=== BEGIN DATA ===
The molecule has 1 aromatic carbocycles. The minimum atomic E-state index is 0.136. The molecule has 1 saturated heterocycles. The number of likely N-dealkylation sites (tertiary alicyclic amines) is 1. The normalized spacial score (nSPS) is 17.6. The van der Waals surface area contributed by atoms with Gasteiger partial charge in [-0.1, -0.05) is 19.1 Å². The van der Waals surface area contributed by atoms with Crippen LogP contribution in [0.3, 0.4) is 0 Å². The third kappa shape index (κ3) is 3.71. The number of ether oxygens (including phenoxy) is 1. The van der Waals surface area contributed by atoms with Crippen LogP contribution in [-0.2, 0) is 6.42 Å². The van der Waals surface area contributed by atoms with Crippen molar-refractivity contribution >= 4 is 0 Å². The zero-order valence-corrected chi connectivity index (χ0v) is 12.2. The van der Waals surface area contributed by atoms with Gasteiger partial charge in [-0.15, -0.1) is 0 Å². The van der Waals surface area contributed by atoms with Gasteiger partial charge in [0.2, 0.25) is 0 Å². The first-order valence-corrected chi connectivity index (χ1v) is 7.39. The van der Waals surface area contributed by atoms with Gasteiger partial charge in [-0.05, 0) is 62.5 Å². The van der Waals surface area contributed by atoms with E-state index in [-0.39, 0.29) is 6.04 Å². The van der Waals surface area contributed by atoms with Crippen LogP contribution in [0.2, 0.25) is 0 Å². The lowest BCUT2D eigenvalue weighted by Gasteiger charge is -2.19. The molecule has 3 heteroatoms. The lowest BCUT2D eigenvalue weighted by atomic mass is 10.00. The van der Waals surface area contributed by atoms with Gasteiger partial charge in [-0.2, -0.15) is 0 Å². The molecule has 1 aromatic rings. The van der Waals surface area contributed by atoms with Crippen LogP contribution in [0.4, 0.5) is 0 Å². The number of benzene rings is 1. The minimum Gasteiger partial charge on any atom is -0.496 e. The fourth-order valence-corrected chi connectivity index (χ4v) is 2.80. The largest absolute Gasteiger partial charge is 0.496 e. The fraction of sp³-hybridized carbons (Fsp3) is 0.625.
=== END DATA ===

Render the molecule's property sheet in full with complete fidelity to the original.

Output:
The molecule has 1 aromatic carbocycles. The minimum atomic E-state index is 0.136. The molecule has 1 saturated heterocycles. The number of likely N-dealkylation sites (tertiary alicyclic amines) is 1. The normalized spacial score (nSPS) is 17.6. The van der Waals surface area contributed by atoms with Gasteiger partial charge in [-0.1, -0.05) is 19.1 Å². The van der Waals surface area contributed by atoms with Crippen LogP contribution in [0.3, 0.4) is 0 Å². The third kappa shape index (κ3) is 3.71. The number of ether oxygens (including phenoxy) is 1. The van der Waals surface area contributed by atoms with Crippen LogP contribution in [-0.2, 0) is 6.42 Å². The van der Waals surface area contributed by atoms with Crippen molar-refractivity contribution >= 4 is 0 Å². The zero-order valence-corrected chi connectivity index (χ0v) is 12.2. The van der Waals surface area contributed by atoms with Gasteiger partial charge in [-0.15, -0.1) is 0 Å². The van der Waals surface area contributed by atoms with Gasteiger partial charge in [0.2, 0.25) is 0 Å². The first-order valence-corrected chi connectivity index (χ1v) is 7.39. The van der Waals surface area contributed by atoms with Gasteiger partial charge in [-0.05, 0) is 62.5 Å². The van der Waals surface area contributed by atoms with E-state index in [-0.39, 0.29) is 6.04 Å². The van der Waals surface area contributed by atoms with Crippen LogP contribution in [0.2, 0.25) is 0 Å². The lowest BCUT2D eigenvalue weighted by Gasteiger charge is -2.19. The molecule has 3 heteroatoms. The lowest BCUT2D eigenvalue weighted by atomic mass is 10.00. The van der Waals surface area contributed by atoms with Gasteiger partial charge in [-0.2, -0.15) is 0 Å². The molecule has 1 aromatic rings. The van der Waals surface area contributed by atoms with Crippen LogP contribution in [0.4, 0.5) is 0 Å². The number of benzene rings is 1. The minimum Gasteiger partial charge on any atom is -0.496 e. The fourth-order valence-corrected chi connectivity index (χ4v) is 2.80. The largest absolute Gasteiger partial charge is 0.496 e. The fraction of sp³-hybridized carbons (Fsp3) is 0.625.